Wednesday, March 22, 2023
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ZDF Studios’ Katharina Pietzsch

With its expansive slate, from high-quality preschool animation such as Grisù to compelling live-action tween and family fare such as Heirs of the Night, ZDF Studios has positioned itself as a flexible and reliable partner to kids’ media producers, broadcasters and platforms across the globe. Amid seismic shifts in the marketplace, Katharina Pietzsch, Director Junior, offers up TV Kids Weekly her insightful perspectives on where the kids’ business is today and how ZDF Studios is navigating fast-evolving trends.

TV KIDS: What trends most impacted your business in 2022?
PIETZSCH: Overall, 2022 was not an easy year for our industry, and we saw several major shifts and changes throughout the year, including kids’ content being moved from linear first to online only for a lot of our partners—both in the commercial as well as the public-service broadcasting space—often accompanied by budget cuts. There were some big changes in editorial policies with major industry players and budgets being redirected or cut, sometimes leading to production stops, the discontinuation or the pulling out of shows. Inflation and shortages in the availability of talent and crew (among other factors) led to significant increases in production costs. Despite these developments, 2022 was still a good year for us, and we ended on a high. Following the great success of our hit series Surviving Summer, which launched on Netflix worldwide last summer and went into the top ten series chart in 42 countries, we got the go-ahead for season two at the end of last year and have just started production along the Great Ocean Road in Australia.

TV KIDS: How do you see those shifts affecting your kids’ distribution business in 2023?
PIETZSCH: On the distribution side, some of our established funding models for co-productions and client partnerships have changed considerably over the past months. As mentioned, there were a number of shifts in clients’ needs and budgets—some of those with major industry players and affecting well-established partnerships.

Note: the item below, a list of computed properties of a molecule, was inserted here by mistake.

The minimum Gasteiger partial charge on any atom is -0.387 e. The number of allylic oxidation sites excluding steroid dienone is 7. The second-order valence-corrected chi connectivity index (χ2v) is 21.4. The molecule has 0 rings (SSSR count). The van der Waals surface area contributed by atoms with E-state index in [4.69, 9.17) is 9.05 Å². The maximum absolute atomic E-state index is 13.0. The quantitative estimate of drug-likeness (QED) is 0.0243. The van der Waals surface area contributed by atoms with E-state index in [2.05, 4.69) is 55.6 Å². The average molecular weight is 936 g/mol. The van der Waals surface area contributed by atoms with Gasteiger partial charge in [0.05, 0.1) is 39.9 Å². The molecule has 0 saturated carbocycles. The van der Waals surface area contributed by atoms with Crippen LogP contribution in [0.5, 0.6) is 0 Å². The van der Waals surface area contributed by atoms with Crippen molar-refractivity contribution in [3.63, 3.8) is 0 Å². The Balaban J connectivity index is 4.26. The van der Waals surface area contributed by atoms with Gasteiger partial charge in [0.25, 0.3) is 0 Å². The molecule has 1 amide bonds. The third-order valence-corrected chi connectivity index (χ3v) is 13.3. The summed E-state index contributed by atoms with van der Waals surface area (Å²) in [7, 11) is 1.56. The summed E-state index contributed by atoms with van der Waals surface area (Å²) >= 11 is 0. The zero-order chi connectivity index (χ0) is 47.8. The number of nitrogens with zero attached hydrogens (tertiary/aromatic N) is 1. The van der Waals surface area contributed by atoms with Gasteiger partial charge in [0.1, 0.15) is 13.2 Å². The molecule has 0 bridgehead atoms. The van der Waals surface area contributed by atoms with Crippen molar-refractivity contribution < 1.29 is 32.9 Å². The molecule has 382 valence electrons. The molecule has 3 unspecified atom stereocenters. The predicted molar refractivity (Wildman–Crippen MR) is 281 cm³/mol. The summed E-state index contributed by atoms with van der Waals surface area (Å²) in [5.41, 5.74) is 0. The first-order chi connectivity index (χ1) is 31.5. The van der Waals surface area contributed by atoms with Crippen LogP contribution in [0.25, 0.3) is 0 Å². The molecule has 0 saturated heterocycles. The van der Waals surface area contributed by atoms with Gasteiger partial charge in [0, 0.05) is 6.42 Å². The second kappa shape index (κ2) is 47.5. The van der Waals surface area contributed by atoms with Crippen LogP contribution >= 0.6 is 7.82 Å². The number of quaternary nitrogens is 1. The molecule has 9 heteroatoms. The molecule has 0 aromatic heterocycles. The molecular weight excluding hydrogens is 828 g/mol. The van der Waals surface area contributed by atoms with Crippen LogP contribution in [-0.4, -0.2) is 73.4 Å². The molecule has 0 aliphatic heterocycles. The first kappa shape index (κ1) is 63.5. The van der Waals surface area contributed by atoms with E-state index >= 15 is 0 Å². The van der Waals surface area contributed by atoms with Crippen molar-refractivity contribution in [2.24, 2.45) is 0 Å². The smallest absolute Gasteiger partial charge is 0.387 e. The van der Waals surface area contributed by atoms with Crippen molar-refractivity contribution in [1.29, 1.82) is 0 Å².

As the market becomes more fragmented and rights needed by clients and partners are changing, we need to be flexible when thinking about the financing of a project and when selling rights to it. Some partnerships might not work like in the past, and some negotiations may become more difficult than they were before. Established business models will be challenged and might change, but great new opportunities exist.

So, “thinking outside the box” will be our key premise for 2023, and we are looking to expand our business with new partners from all over  the world while also working on expanding our long-term partnerships and established relations.

TV KIDS: What growth opportunities are you pursuing this year?
PIETZSCH: We are constantly working on expanding our portfolio and are always looking for more great kids and family shows.

Live-action series for the tween and teen audience have been major contributors to our success to date, and we are looking to invest even more into content for these audiences. There is a big demand for high-production-value drama series. Following our success with the likes of Surviving Summer, Heirs of the Night and Mako Mermaids, we are working on expanding our portfolio in this genre.

While continuing to work on great new projects with our well-established partners, we also collaborate with a handful of selected producers and creatives on developing original ideas ourselves. So, rather than waiting for great project ideas to be brought to us, we actively work on creating or co-creating original ideas and IP. We are also expanding our investment into projects at very early development stages, co-funding further development and bringing our extensive editorial experience and knowledge of the market and its needs.